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Publication numberUS7895111 B2
Publication typeGrant
Application numberUS 12/148,710
Publication dateFeb 22, 2011
Filing dateApr 21, 2008
Priority dateJul 27, 2007
Fee statusPaid
Also published asUS20090138410
Publication number12148710, 148710, US 7895111 B2, US 7895111B2, US-B2-7895111, US7895111 B2, US7895111B2
InventorsNicholas Mocciolo
Original AssigneeHartford Fire Insurance Company
Export CitationBiBTeX, EndNote, RefMan
External Links: USPTO, USPTO Assignment, Espacenet
System and method for hedging dividend risk
US 7895111 B2
Abstract
The present invention provides a method and system for determining hedging transactions to meet required characteristics of risks associated with an insurance instrument, and mitigating the risks associated with the insurance instrument by executing hedging transactions. The hedging transactions utilize dividend swap agreements to hedge first order dividend risk. In general, dividend swap derivative hedging encapsulates a dividend swap containing a payoff formula, which is a function of a notional amount, a sum of dividends payable between a start date and a end date, and a breakeven level of dividends.
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Claims(21)
1. A system for managing risks associated with an insurance instrument issued by an insurance provider comprising:
a data storage module for storing information associated with the insurance instrument; and
a computing system which includes a processor in electronic communication with said data storage module and said insurance provider, said computing system including a risk assessment module for assessing the risks associated with the issuance of said insurance instrument, said risks including behavior risks and market risks, and a hedging engine, wherein said hedging engine is further used to participate in hedging first order dividend risk through transactions, and wherein said transactions utilize dividend swap agreements;
wherein at least some of said dividend swap agreements have a payout formula that reflects an amount of at least one dividend payable on at least one equity asset.
2. The system of claim 1, wherein said hedging program takes an appropriate position in said dividend swap agreements, whereby said appropriate position manages hedging impact to first-order, and wherein said appropriate position being defined by a payout formula, thereby reducing the earnings volatility associated with changes in the market's expectation for future dividends.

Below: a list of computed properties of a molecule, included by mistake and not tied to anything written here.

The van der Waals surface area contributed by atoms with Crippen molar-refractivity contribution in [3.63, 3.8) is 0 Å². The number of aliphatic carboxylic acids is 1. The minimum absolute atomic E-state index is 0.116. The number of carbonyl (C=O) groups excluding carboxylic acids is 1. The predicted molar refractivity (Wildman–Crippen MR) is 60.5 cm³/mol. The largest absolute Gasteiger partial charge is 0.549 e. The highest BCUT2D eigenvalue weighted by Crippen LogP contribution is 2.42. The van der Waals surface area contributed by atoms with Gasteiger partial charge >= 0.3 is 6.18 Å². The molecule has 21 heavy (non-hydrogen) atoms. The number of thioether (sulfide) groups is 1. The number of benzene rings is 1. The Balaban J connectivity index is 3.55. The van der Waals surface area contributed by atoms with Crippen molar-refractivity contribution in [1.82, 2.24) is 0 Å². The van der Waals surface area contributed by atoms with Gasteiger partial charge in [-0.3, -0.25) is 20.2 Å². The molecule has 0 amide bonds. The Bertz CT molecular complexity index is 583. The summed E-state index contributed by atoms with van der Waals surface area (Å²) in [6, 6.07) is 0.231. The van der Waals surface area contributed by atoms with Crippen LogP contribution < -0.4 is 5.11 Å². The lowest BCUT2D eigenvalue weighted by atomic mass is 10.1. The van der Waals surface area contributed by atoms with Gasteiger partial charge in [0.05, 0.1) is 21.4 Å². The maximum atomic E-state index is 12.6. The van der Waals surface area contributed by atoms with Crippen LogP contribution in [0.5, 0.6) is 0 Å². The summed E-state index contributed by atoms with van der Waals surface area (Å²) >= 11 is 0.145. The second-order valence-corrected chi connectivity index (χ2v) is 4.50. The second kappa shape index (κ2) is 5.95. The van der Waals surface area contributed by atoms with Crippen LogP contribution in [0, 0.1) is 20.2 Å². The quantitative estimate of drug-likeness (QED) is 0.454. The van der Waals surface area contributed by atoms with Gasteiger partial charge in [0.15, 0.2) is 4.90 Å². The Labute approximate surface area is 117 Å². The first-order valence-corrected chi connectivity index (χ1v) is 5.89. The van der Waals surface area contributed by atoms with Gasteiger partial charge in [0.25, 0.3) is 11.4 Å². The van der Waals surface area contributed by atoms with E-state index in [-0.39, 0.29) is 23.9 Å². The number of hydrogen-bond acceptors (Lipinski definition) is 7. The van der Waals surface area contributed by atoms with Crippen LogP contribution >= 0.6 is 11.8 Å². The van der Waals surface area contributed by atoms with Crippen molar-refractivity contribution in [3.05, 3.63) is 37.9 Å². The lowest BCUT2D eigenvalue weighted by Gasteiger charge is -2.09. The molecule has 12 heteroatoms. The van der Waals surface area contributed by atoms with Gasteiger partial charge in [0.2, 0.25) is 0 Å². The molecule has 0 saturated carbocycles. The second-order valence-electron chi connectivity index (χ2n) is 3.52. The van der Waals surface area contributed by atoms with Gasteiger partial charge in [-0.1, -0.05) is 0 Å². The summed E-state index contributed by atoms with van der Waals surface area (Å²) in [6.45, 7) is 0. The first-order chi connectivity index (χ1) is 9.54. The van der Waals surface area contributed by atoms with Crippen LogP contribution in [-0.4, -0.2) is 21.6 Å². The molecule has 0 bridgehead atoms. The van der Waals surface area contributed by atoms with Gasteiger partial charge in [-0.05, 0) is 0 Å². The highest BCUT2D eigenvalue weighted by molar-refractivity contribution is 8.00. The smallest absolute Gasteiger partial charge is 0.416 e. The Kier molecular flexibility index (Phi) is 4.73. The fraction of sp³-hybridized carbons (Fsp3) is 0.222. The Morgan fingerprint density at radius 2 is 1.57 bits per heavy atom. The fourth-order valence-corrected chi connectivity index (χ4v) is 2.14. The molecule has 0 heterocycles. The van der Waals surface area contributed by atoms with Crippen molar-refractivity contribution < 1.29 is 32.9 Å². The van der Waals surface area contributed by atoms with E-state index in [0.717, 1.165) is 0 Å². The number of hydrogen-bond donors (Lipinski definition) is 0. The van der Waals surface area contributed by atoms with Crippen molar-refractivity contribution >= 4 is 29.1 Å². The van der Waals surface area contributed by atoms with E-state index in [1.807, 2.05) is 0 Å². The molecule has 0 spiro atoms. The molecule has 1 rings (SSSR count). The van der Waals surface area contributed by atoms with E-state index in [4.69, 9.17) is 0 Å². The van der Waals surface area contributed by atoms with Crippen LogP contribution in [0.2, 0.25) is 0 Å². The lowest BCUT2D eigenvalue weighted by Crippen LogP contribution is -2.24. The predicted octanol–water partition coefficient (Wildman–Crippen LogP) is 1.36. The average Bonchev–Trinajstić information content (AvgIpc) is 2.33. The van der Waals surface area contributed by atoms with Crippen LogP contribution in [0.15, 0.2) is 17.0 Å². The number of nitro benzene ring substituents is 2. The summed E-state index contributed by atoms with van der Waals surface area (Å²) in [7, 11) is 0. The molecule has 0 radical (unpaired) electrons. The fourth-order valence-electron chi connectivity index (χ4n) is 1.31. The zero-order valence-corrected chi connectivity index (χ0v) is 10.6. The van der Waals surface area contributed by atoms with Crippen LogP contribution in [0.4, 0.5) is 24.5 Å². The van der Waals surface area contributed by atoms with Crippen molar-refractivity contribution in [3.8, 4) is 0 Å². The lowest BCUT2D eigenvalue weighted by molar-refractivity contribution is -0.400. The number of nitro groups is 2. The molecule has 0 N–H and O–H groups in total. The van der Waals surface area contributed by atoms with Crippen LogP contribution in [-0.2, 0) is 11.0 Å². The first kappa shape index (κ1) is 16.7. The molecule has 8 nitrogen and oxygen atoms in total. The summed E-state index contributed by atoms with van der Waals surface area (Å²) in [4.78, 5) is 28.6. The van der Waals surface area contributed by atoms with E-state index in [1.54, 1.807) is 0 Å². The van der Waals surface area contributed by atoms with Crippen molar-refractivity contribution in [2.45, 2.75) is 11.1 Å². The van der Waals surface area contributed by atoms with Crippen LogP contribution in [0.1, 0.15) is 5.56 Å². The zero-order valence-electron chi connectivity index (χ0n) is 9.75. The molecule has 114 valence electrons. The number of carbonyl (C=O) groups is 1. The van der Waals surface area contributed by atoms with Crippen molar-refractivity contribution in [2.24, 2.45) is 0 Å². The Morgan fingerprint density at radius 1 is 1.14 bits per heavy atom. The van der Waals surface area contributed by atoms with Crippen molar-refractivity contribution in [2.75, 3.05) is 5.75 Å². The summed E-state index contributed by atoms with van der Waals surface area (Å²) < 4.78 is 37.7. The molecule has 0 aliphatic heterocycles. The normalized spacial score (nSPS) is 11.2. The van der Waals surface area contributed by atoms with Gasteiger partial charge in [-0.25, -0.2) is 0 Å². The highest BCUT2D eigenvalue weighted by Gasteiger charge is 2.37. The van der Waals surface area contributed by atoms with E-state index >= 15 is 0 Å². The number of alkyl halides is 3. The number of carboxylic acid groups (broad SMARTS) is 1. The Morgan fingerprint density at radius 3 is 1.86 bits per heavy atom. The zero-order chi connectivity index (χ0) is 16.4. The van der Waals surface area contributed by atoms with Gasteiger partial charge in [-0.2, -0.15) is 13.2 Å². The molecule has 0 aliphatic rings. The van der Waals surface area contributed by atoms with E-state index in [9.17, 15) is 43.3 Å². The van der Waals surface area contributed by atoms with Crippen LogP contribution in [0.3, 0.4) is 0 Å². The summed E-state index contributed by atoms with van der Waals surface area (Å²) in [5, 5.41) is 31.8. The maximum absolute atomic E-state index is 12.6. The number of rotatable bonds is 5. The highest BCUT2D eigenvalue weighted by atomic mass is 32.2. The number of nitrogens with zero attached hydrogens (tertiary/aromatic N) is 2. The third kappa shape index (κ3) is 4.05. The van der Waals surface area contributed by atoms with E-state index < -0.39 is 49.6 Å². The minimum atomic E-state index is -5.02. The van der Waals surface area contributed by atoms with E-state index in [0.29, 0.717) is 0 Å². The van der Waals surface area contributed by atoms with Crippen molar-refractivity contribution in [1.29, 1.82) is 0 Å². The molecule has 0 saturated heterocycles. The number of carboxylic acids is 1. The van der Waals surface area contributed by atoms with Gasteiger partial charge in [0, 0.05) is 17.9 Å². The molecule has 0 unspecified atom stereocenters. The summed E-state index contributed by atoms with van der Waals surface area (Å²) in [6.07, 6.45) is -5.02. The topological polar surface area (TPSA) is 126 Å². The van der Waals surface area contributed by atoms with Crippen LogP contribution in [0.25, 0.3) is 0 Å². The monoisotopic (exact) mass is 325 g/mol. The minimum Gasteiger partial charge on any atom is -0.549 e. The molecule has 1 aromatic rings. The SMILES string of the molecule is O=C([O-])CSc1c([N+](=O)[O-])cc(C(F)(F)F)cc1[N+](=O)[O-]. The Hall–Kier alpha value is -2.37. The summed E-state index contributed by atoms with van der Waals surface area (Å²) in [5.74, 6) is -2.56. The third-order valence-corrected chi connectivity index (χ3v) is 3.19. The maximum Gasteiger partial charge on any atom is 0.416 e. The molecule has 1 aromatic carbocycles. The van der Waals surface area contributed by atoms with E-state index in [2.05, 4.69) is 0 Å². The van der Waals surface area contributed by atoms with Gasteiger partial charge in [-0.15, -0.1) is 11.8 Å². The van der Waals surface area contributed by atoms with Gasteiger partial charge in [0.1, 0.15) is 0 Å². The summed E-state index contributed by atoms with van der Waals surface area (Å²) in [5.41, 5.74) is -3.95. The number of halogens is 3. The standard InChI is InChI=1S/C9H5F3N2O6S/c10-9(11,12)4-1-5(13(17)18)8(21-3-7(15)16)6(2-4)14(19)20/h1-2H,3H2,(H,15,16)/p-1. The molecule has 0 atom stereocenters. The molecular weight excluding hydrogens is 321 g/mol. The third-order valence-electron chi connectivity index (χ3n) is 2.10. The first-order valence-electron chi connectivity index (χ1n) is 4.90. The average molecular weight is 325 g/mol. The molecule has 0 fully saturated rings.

3. The system of claim 2, wherein said payout formula being a function of a notional amount, a sum of dividends payable between a first start date and a second end date, and a breakeven level of dividends.
4. The system of claim 1 wherein said computing system includes a display module, a data entry module, a processing module, a calculation module and one or more communication modules.
5. The system of claim 1 wherein said insurance instrument comprises an annuity contract.
6. The system of claim 1 and further comprising a reporting module for producing reports of information associated with said insurance instrument.
7. The system of claim 1 wherein said hedging engine hedges first order dividend risk associated with said issuance of said insurance instrument.
8. A computer implemented method for mitigating risks associated with an insurance instrument, the method comprising the steps of:
determining via a computer program in communication with a processor hedging transactions to meet required characteristics of risks associated with the insurance instrument; and
mitigating via a computer program in communication with a processor the first order dividend risks associated with the insurance instrument by executing hedging transactions, wherein the hedging transactions utilize dividend swap agreements;
wherein at least some of said dividend swap agreements have a payout formula that reflects an amount of at least one dividend payable on at least one equity asset.
9. The computer implemented method of claim 8 wherein the hedging transactions takes a position in the dividend swap agreements, wherein the position is defined by a payout formula.
10. The computer implemented method of claim 9 wherein the payout formula is a function of a notional amount, a sum of dividends payable between a first start date and a second end date, and a breakeven level of dividends.
11. The computer implemented method of claim 8 wherein the insurance instrument includes a guaranteed minimum death benefit.
12. The computer implemented method of claim 8 wherein the insurance instrument includes a guaranteed minimum income benefit.
13. The computer implemented method of claim 8 wherein the insurance instrument includes a guaranteed minimum accumulation benefit.
14. The computer implemented method of claim 8 wherein the insurance instrument includes a guaranteed minimum withdrawal benefit.
15. The computer implemented method of claim 8 wherein the insurance instrument includes an annuity contract.
16. The computer implemented method of claim 8 wherein the insurance instrument includes one or more of the following features: a product type, a death benefit, a withdrawal amount, a lapse period, a ratchet value, a fund selection, and a rollup value.
17. The computer implemented method of claim 8 wherein the hedging transactions include active hedging, wherein the active hedging comprises: